Thanks to the second row captain's chairs, the third row seats are more easily accessible to passengers, but we don't recommend anyone taller than 5'6 sitting there for long periods of time. There's plenty of head and legroom between the first two rows for the majority of passengers, and they will find the seats comfortable and supportive.

Equipped with a backup camera and blind spot monitoring, we had no issues getting in and out of those tight parking spaces or parallel parking on the street. Thanks to a tight turning radius and decent handling, the Durango--despite its size--proved to be deceivingly maneuverable.

The Weekend Fun

Our weekend was a non-stop car ride, and while that may not be the most exciting thing in the world, it let us really test out what the 2014 Dodge Durango had to offer. When just driving around the city, the slow acceleration isn't anything to complain about, but as soon as you hit the freeway, that all changes. Getting up to speed is difficult, and you can feel whenever the Durango shifts gears. With an eight-speed automatic transmission, it's hard not to notice.

As far as road trips are concerned, this may actually be a top choice vehicle. With sleeping passengers, the slow acceleration won't stir them, and its relaxed drive is perfect for those long stretches of road. Our model came with the rear DVD entertainment system and captain's chairs, which turns the back seats into your own personal movie theater. With two separate screens, the chances of getting car/motion sick are reduced as well.

A Few Photos of this Vehicle

Click thumbnails for detailed view


For $50,570, we don't think the 2014 Dodge Durango Citadel AWD is worth the money. Yes, it does some things quite nicely, but there are too many things that take away from the overall experience. Acceleration was subpar at best, and you could tell this vehicle was heavy and large.

While it may be a good choice for your next road trip, remember that you'll have to live with it long after the fact. And it doesn't make for a good daily driver. The brakes are less than confident, offering up a shaky ride when coupled with the extremely poor acceleration. However, if we were to buy this car, we'd opt for a mid-level trim with a few options, as all that our test model came equipped with wasn't needed.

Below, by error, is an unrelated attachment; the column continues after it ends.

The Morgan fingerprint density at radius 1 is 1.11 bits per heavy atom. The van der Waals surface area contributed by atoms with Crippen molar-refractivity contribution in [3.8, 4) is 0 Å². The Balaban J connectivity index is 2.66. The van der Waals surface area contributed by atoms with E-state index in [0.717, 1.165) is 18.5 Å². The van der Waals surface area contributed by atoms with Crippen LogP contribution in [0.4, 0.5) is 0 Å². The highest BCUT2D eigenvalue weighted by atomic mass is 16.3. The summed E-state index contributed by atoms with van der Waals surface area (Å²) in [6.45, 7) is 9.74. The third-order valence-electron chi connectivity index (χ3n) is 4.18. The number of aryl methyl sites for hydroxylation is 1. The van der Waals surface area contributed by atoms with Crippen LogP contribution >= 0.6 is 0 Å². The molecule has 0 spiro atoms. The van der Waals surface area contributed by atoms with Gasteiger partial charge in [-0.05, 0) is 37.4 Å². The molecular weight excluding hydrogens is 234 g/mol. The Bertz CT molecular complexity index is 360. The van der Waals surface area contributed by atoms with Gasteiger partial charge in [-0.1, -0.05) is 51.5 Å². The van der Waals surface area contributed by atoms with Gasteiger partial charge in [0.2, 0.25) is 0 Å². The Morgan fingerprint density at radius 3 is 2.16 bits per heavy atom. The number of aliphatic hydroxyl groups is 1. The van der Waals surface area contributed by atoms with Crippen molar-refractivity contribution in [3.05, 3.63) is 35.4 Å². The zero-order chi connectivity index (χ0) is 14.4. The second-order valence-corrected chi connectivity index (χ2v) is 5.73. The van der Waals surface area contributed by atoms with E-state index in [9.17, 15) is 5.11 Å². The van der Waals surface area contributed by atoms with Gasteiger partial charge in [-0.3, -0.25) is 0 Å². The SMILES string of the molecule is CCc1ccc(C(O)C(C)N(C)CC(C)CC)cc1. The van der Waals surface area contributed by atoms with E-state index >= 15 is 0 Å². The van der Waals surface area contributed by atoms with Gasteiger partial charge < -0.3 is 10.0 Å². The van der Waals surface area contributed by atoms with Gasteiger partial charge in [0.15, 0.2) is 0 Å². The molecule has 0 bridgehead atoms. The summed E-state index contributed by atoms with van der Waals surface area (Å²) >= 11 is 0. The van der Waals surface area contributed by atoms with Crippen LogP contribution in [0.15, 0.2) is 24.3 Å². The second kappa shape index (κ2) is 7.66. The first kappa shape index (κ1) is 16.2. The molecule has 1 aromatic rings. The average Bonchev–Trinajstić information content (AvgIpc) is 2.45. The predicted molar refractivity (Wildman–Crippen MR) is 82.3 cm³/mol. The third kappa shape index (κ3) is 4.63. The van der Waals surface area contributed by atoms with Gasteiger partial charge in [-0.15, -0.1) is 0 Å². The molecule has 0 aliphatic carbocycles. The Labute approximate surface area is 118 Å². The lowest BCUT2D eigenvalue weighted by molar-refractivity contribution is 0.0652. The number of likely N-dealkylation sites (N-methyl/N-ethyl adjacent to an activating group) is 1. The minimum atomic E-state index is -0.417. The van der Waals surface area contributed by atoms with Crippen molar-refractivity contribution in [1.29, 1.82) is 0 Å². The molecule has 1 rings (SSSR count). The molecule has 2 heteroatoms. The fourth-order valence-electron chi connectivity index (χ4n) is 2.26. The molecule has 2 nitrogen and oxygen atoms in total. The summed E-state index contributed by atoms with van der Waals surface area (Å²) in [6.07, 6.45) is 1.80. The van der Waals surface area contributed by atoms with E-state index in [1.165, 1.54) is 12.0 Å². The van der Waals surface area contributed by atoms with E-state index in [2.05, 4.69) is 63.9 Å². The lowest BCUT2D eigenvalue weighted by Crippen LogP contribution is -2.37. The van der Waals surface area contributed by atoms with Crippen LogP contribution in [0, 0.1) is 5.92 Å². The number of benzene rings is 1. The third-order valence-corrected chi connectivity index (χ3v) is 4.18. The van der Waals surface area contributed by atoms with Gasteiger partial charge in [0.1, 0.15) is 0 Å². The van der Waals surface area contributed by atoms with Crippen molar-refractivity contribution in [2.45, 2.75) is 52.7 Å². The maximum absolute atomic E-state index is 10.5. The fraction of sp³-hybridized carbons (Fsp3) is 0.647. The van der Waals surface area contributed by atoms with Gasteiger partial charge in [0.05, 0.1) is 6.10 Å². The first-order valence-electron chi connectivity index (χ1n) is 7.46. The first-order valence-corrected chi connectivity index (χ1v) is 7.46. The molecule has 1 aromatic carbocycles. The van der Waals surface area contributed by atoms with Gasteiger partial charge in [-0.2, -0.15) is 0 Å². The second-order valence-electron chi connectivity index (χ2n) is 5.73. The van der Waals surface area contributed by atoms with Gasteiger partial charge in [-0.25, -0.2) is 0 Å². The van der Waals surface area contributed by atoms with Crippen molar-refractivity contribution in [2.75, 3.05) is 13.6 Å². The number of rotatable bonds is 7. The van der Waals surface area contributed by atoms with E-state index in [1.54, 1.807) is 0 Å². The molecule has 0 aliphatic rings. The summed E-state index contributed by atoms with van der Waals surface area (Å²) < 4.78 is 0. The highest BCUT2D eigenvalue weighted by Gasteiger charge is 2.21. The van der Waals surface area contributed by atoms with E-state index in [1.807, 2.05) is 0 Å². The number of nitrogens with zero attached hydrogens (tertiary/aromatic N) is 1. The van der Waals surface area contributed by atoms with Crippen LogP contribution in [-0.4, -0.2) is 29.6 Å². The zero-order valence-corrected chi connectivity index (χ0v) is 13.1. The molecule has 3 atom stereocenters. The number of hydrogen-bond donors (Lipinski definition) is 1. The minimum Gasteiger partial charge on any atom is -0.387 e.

A Few Photos of this Vehicle

Click thumbnails for detailed view

Spec Box

Price-as-tested: $50,570
Fuel Economy
EPA City: 17
EPA Highway: 24
EPA Combined: 19
Estimated Combined Range: 467 miles
Cargo Space: 84.5 cubic feet with second and third rows folded
Child Seat Fitment, Second Row: Good
Child Seat Fitment, Third Row: Good
Intellichoice Cost of Ownership: Poor

Notebook Quotes

"At first I wasn’t sure if I could pay $50,000 for a Durango. At the end of the test, I decided I couldn’t pay that money for this particular vehicle. Although it featured extremely comfortable seats, a large touchscreen, and other features to marvel at, acceleration was slower than I expected, even for a car this size." -Kelly Pleskot, Online Editor


Boy you must have been driving something other then the 2014 Citadel.  Although I feel the V6 does just fine you can opt for the Hemi V8 but unless you are pulling a trailer you really don't need it.  Remember this is an SUV so I would not expect it to accelerate like my Audi A6.  I have not noticed any issues with poor breaking and it test out quite well for it's size and weight.  As for the price no one is paying MSRP.  You can find this vehicle for about $6k under MSRP.  With all the comfort and tech you get I see it up there with the rest of the pack.  Some of the "Luxury" SUV's in that price range can't tow a chicken coop so that alone would x them out for a lot of SUV owners.